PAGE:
One of my two friends the fledgling blue jays.
I had some almonds in my pocket one morning in early summer when I went out into the garden. Out of curiosity, I set a few of them on a patio table and sat in a chair nearby to see if the most gregarious birds in my garden--the blue jays--would stop by for a treat.
It wasn't long before they did. And I had so much fun watching them take the almonds and hide them around the yard--stopping to eat one from time to time--that I got into the habit of taking treats out in the morning for the jays.
Can you see that the jay has at least two almonds in his beak? They take two or three and hide them for later.
As I watched them I began to realize they were fledglings--young birds who still had a few downy feathers underneath their tails. At first, a more mature bird dropped in from time to time. Their mother? But these days it is just the two young birds.
I vowed I wouldn't leave out bird food in a feeder. I've had ones in the past and they tend to attract squirrels, rats, and then the local cats learn to lurk beneath them, hungrily eyeing the birds as juicy prey.
So I just bring out a few peanuts, sunflower seeds and songbird seed each morning and sit for a few minutes watching the entertaining actions of the jays. They know me now and I can put the food very close to me and they will take it.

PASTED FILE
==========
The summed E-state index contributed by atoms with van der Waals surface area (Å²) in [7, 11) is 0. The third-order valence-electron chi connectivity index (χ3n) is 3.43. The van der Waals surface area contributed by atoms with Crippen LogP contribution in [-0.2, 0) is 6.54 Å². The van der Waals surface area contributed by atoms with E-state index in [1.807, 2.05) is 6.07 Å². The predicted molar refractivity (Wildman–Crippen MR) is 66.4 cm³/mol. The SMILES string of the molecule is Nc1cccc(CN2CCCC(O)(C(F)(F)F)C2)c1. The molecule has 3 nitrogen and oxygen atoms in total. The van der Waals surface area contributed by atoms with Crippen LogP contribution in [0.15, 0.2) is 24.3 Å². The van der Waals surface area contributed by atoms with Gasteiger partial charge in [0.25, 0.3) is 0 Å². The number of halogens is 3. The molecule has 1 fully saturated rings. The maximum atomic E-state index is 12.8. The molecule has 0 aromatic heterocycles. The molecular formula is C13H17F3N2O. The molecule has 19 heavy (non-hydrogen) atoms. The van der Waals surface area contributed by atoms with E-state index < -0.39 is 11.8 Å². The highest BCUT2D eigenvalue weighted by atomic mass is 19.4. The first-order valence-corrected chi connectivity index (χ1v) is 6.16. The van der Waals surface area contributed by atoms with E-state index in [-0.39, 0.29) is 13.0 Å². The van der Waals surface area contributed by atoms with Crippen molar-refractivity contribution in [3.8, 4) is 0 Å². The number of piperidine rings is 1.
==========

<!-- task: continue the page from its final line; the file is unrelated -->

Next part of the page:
They always take turns with each other. Each waiting until the other has scooped up what he wants and has flown away before the next takes his turn. One likes peanuts most, and one favors sunflowers seeds.
When I get tired of watching or have something else I have to do, I scoop up the remaining seeds and put them in a sealed tin on the patio.
You can't please everyone, though, and no good deed goes unpunished.
I went out to sit on the back patio late today to read my mail and the jays were busy elsewhere so I didn't put out any peanuts or seeds. But a squirrel, who has clearly been watching this whole mise en scene over the last weeks, dashed over and sat on a branch directly across from me.
And he started to scold me. Yap yap yap yap eeeeeek eeeeek eeek, he went on as he watched me sitting there. Yap yap yap eeeek eeek eeek. He stared at me and kept it up for several minutes. And he wouldn't quit. It was obvious he was expecting something from me. He figured after all my largess to the jays it was now his turn.
He has no idea how I feel about squirrels. How they've nibbled at my pumpkins and stolen my walnuts and robbed me of all my apricots and cherries.
I rose from the patio chair and the squirrel, no fool he, stopped chattering. Ah, he thought, she's going to get some of that stuff. So he paused in his scolding. And watched.
I walked over to my potting table in the breezeway, where I keep my gardening tools and other odds and ends for the garden, picked up something useful and returned to my chair on the patio. The squirrel eyed me hungrily.
I threw that golf ball I'd found in my garden straight at him. It didn't hit him, of course, but it did make a big noise when it hit the fence. The squirrel dashed away with a yelp and lots of further chattering. And unless he plans to sprout blue feathers, I don't look forward to any further discussions with him.
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